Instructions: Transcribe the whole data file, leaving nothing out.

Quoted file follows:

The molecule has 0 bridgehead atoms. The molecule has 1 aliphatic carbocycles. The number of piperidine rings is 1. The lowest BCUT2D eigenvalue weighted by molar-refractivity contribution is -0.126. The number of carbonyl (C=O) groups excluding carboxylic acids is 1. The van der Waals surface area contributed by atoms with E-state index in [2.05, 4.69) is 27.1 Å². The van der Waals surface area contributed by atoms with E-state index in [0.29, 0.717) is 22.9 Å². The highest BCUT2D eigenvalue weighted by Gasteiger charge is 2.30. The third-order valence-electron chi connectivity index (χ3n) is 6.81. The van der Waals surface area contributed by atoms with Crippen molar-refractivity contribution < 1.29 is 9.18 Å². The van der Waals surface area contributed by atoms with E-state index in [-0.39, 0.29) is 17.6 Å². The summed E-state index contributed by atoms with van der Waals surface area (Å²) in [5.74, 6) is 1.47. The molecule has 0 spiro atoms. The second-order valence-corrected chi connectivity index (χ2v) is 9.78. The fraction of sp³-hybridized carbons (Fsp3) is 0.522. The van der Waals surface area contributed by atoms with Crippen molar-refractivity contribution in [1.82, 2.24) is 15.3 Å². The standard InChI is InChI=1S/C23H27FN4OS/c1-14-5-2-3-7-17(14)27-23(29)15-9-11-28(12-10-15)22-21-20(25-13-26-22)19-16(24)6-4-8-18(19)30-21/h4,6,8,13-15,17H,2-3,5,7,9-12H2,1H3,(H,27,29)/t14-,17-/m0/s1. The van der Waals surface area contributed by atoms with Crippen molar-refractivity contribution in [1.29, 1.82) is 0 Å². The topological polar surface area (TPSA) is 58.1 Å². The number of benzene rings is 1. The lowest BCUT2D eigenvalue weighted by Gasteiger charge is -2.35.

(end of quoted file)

The molecule has 0 bridgehead atoms. The molecule has 1 aliphatic carbocycles. The number of piperidine rings is 1. The lowest BCUT2D eigenvalue weighted by molar-refractivity contribution is -0.126. The number of carbonyl (C=O) groups excluding carboxylic acids is 1. The van der Waals surface area contributed by atoms with E-state index in [2.05, 4.69) is 27.1 Å². The van der Waals surface area contributed by atoms with E-state index in [0.29, 0.717) is 22.9 Å². The highest BCUT2D eigenvalue weighted by Gasteiger charge is 2.30. The third-order valence-electron chi connectivity index (χ3n) is 6.81. The van der Waals surface area contributed by atoms with Crippen molar-refractivity contribution < 1.29 is 9.18 Å². The van der Waals surface area contributed by atoms with E-state index in [-0.39, 0.29) is 17.6 Å². The summed E-state index contributed by atoms with van der Waals surface area (Å²) in [5.74, 6) is 1.47. The molecule has 0 spiro atoms. The second-order valence-corrected chi connectivity index (χ2v) is 9.78. The fraction of sp³-hybridized carbons (Fsp3) is 0.522. The van der Waals surface area contributed by atoms with Crippen molar-refractivity contribution in [1.82, 2.24) is 15.3 Å². The standard InChI is InChI=1S/C23H27FN4OS/c1-14-5-2-3-7-17(14)27-23(29)15-9-11-28(12-10-15)22-21-20(25-13-26-22)19-16(24)6-4-8-18(19)30-21/h4,6,8,13-15,17H,2-3,5,7,9-12H2,1H3,(H,27,29)/t14-,17-/m0/s1. The van der Waals surface area contributed by atoms with Crippen molar-refractivity contribution in [1.29, 1.82) is 0 Å². The topological polar surface area (TPSA) is 58.1 Å². The number of benzene rings is 1. The lowest BCUT2D eigenvalue weighted by Gasteiger charge is -2.35.